Experimental Maisie: Zolien Naturalism and the Compulsion to Convert
Abstract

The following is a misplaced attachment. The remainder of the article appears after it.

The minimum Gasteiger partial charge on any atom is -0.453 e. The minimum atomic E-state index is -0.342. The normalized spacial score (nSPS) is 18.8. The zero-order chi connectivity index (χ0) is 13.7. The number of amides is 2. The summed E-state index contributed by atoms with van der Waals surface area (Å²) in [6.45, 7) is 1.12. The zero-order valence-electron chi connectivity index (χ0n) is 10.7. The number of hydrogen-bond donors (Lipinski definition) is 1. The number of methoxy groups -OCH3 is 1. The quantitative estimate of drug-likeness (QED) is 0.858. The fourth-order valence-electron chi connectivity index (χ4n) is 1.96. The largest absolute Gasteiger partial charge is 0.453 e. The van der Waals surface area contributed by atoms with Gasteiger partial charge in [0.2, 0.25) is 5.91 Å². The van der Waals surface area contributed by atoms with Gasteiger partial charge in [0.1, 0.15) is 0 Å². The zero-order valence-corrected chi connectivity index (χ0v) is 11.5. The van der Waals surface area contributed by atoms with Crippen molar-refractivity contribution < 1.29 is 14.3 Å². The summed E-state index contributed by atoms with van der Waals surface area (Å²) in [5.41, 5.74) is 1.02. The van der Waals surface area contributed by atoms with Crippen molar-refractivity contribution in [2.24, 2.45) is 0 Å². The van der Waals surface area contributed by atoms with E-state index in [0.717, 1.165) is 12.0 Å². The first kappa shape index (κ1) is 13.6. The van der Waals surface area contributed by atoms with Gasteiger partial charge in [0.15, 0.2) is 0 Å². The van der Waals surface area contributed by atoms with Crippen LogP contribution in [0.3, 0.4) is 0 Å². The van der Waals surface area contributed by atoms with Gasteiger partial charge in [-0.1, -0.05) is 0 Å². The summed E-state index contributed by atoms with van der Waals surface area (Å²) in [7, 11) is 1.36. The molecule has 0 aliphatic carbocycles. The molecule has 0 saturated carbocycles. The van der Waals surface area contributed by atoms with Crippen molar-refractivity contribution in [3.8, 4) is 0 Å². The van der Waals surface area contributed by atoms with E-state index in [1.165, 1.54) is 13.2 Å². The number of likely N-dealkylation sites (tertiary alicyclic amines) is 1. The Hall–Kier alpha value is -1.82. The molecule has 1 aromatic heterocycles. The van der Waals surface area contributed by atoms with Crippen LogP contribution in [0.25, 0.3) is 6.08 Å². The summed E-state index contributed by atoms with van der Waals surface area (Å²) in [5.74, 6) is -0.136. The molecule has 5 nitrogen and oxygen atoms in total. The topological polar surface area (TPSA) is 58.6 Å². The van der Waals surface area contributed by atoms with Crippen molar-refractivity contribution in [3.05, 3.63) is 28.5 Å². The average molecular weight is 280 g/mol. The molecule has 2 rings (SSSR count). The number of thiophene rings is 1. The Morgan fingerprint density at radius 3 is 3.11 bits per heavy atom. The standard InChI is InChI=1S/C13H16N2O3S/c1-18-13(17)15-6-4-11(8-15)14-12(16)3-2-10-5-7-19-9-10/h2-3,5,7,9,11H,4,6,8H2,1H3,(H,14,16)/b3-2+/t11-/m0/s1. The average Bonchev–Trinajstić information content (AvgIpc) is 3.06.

This essay considers Zola’s treatise Le roman expérimental and, more broadly, French Naturalism as constitutive of the educative process and epistemological conditions of What Maisie Knew. Through an analysis of formal repetition in Maisie’s education, particularly her acquisition of the French language, I argue that James’s experiments with Naturalism in such novels as The Princess Casamassima and The Bostonians were far from being flirtations with a popular literary mode. Rather, Zolien scientism, with its emphasis on verifiability based on repetition, its tension between linear progress and circularity, and its conversion of observed external phenomena into knowledge, is incorporated into the formal strategies (and in doing so come to inform the epistemological determinants) of James’s late fiction.


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